Lately I’ve been having more and more conversations about where food comes from, in addition to the quality of the food itself. Other factors, such as how and where food is grown and animal care, also may play a part in peoples’ food-purchasing decisions.
As a health and wellness professional, you may be asked about agriculture and on-farm practices that were likely not part of your health professional/dietetic training. While agricultural sciences may one day be part of training for registered dietitian nutritionists (RDNs), it wasn’t part of mine. However, in my role as President of National Dairy Council, I’ve had the opportunity to meet hundreds of our nation’s dairy farmers and have been on dozens of dairy farms. Here’s what I learned and what I know.
Real milk starts with healthy cows on the dairy farm. Dairy farmers are committed to providing safe, wholesome milk – not only is it the right thing to do, their livelihood depends on it. Cow health starts with a nutritious diet, plenty of water and well-ventilated, well-lit barns — all of which help keep cows healthy. Healthy cows minimize the need for antibiotics. Veterinarians routinely visit dairy farms to conduct check-ups, administer vaccinations that keep cows healthy and, if needed, to treat a sick cow. Read how veterinarian Dr. Michael Capel and the dairy farmers he serves share the goal of having healthy cows that provide safe, high-quality milk.
Farmers and their workers are with the cows every day, so they quickly notice if an animal is not well. The veterinarian is called in for a check-up, if needed. Antibiotics are considered a last resort to help a sick cow get well—similar to you and me. Here are the steps taken for responsible use of antibiotics:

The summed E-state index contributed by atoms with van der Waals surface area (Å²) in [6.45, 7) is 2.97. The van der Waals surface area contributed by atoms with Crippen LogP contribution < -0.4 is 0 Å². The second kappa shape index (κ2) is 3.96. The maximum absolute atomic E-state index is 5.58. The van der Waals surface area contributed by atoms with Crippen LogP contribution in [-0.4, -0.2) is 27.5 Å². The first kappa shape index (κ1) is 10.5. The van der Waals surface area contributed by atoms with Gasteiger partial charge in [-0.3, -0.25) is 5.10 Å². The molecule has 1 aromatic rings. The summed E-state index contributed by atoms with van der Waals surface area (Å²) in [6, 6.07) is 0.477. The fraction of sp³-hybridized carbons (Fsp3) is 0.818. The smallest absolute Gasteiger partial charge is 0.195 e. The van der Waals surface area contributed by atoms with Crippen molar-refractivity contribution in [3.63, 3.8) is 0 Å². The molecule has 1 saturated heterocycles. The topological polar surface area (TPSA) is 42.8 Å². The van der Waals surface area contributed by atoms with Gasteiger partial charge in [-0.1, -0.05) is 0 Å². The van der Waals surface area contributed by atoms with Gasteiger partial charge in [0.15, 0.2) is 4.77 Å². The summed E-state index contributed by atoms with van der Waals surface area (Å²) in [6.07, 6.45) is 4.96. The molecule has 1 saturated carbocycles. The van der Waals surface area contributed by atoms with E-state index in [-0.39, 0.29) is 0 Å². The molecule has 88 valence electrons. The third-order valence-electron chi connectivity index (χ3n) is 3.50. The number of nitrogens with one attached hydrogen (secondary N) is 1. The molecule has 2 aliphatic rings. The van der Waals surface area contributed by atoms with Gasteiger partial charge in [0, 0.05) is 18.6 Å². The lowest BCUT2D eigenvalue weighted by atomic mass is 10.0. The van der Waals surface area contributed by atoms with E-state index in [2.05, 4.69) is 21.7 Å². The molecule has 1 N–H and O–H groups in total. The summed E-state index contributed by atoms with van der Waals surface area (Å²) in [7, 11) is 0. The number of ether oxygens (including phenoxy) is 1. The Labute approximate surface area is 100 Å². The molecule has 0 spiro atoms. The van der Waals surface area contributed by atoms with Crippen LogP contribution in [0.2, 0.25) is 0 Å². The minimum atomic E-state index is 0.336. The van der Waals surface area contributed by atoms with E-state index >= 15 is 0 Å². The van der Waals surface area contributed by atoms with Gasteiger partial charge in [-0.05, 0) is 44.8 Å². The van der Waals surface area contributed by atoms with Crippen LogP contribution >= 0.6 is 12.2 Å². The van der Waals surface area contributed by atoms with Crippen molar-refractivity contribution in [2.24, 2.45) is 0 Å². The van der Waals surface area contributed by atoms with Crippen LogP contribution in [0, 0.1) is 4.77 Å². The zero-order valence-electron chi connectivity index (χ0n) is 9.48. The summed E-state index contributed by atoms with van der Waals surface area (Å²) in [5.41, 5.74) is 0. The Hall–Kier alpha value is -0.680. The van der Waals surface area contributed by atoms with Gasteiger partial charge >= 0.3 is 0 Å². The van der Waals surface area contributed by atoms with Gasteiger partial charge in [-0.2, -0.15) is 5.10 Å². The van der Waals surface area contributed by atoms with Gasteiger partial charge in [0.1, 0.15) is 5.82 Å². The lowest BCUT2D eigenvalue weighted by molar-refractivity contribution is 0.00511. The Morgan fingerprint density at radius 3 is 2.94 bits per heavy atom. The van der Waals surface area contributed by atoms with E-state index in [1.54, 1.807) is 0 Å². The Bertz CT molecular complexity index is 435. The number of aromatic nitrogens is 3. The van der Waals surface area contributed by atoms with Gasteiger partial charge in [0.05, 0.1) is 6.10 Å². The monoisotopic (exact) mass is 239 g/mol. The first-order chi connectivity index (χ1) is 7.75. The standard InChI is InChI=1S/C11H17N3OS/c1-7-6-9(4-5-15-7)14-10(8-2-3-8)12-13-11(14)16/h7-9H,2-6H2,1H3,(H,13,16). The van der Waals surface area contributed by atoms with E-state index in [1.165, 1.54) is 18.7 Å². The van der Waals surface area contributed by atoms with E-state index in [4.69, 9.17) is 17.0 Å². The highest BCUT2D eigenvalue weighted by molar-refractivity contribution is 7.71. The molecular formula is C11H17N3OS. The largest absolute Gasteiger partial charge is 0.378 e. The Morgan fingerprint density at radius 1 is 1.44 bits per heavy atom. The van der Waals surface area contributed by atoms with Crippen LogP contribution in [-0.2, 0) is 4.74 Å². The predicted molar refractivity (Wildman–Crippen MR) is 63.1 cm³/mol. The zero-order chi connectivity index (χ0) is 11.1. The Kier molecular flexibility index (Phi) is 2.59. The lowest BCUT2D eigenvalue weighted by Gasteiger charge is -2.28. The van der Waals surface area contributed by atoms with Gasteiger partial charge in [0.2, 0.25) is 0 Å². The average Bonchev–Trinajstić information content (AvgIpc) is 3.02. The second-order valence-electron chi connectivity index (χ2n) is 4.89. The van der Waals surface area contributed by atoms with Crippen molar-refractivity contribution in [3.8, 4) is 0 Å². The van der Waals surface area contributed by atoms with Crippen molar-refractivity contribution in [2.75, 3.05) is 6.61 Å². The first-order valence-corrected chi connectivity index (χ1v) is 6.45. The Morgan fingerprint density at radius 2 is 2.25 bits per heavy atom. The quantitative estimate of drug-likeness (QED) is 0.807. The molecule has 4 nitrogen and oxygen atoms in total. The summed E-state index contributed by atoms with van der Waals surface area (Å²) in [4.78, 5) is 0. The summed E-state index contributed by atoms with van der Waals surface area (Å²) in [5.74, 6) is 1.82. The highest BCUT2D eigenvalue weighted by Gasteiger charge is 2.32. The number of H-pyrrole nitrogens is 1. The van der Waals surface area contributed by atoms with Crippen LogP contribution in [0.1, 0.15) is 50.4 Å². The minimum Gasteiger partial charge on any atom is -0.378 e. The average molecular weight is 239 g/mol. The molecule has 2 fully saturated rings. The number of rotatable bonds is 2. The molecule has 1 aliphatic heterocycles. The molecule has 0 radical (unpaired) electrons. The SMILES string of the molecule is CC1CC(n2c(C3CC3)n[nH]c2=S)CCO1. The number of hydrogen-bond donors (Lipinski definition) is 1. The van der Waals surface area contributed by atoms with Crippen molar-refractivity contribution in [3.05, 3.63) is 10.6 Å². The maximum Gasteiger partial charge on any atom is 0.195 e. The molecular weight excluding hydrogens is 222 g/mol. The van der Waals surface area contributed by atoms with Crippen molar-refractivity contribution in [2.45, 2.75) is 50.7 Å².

- If a cow has a bacterial infection, she may be treated with antibiotics.
- A cow being treated with antibiotics is separated from the other cows to make sure its milk does not enter the food supply. (Note: on certified-organic farms, the cow is permanently removed from the milking herd.)
- It may take several days for the medicine to completely clear the cow’s system while she is getting well. To ensure there are no antibiotic residues in the milk, the FDA requires that every truckload of milk – organic and non-organic– be tested for commonly used antibiotics before it goes any further. If milk tests positive, the entire tank is thrown out.
Contrary to some misperceptions, dairy cows are not routinely given antibiotics to prevent disease or promote growth. Cows in the milking herd are not given “medicated feed.”
Indiana dairy farmer LuAnn Troxel describes how milk is tested for antibiotics and the strong incentives dairy farmers have to keep their milk free of antibiotics.
As you can see, dairy farmers, veterinarians, and dairy food companies all have a stake at protecting the safety and quality of the milk we drink. We are here to help, so please respond with a comment.
For more information on milk’s journey from farm to table and the regulations in place to keep milk safe, be sure to look over this infographic from the International Food and Information Council (IFIC).